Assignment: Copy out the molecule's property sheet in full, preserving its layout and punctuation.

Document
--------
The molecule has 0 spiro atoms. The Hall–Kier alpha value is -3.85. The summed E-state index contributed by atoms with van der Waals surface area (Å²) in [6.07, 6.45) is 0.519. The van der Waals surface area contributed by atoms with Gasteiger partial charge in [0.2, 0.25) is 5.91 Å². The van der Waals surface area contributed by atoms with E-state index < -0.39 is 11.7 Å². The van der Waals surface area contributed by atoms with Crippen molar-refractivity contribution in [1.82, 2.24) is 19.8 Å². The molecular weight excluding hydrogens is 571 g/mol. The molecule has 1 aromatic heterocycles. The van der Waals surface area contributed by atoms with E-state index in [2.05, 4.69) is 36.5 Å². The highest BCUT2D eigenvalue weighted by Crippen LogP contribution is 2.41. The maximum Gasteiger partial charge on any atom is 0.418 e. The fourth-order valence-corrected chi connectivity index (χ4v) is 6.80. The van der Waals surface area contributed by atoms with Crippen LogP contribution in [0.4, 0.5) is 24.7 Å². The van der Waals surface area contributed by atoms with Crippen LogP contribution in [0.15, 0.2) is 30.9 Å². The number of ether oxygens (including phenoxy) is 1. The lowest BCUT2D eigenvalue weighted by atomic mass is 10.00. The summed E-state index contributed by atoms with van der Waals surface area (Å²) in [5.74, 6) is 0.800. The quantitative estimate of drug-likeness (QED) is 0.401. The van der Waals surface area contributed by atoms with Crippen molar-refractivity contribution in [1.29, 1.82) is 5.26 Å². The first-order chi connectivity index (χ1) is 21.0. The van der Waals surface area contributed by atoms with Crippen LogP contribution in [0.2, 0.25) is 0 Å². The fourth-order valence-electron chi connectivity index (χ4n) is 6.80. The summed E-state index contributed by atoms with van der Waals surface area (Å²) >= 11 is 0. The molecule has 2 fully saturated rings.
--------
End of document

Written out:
The molecule has 0 spiro atoms. The Hall–Kier alpha value is -3.85. The summed E-state index contributed by atoms with van der Waals surface area (Å²) in [6.07, 6.45) is 0.519. The van der Waals surface area contributed by atoms with Gasteiger partial charge in [0.2, 0.25) is 5.91 Å². The van der Waals surface area contributed by atoms with E-state index < -0.39 is 11.7 Å². The van der Waals surface area contributed by atoms with Crippen molar-refractivity contribution in [1.82, 2.24) is 19.8 Å². The molecular weight excluding hydrogens is 571 g/mol. The molecule has 1 aromatic heterocycles. The van der Waals surface area contributed by atoms with E-state index in [2.05, 4.69) is 36.5 Å². The highest BCUT2D eigenvalue weighted by Crippen LogP contribution is 2.41. The maximum Gasteiger partial charge on any atom is 0.418 e. The fourth-order valence-corrected chi connectivity index (χ4v) is 6.80. The van der Waals surface area contributed by atoms with Crippen LogP contribution in [0.4, 0.5) is 24.7 Å². The van der Waals surface area contributed by atoms with Crippen LogP contribution in [0.15, 0.2) is 30.9 Å². The number of ether oxygens (including phenoxy) is 1. The lowest BCUT2D eigenvalue weighted by atomic mass is 10.00. The summed E-state index contributed by atoms with van der Waals surface area (Å²) in [5.74, 6) is 0.800. The quantitative estimate of drug-likeness (QED) is 0.401. The van der Waals surface area contributed by atoms with Crippen molar-refractivity contribution in [1.29, 1.82) is 5.26 Å². The first-order chi connectivity index (χ1) is 21.0. The van der Waals surface area contributed by atoms with Crippen LogP contribution in [0.2, 0.25) is 0 Å². The fourth-order valence-electron chi connectivity index (χ4n) is 6.80. The summed E-state index contributed by atoms with van der Waals surface area (Å²) >= 11 is 0. The molecule has 2 fully saturated rings.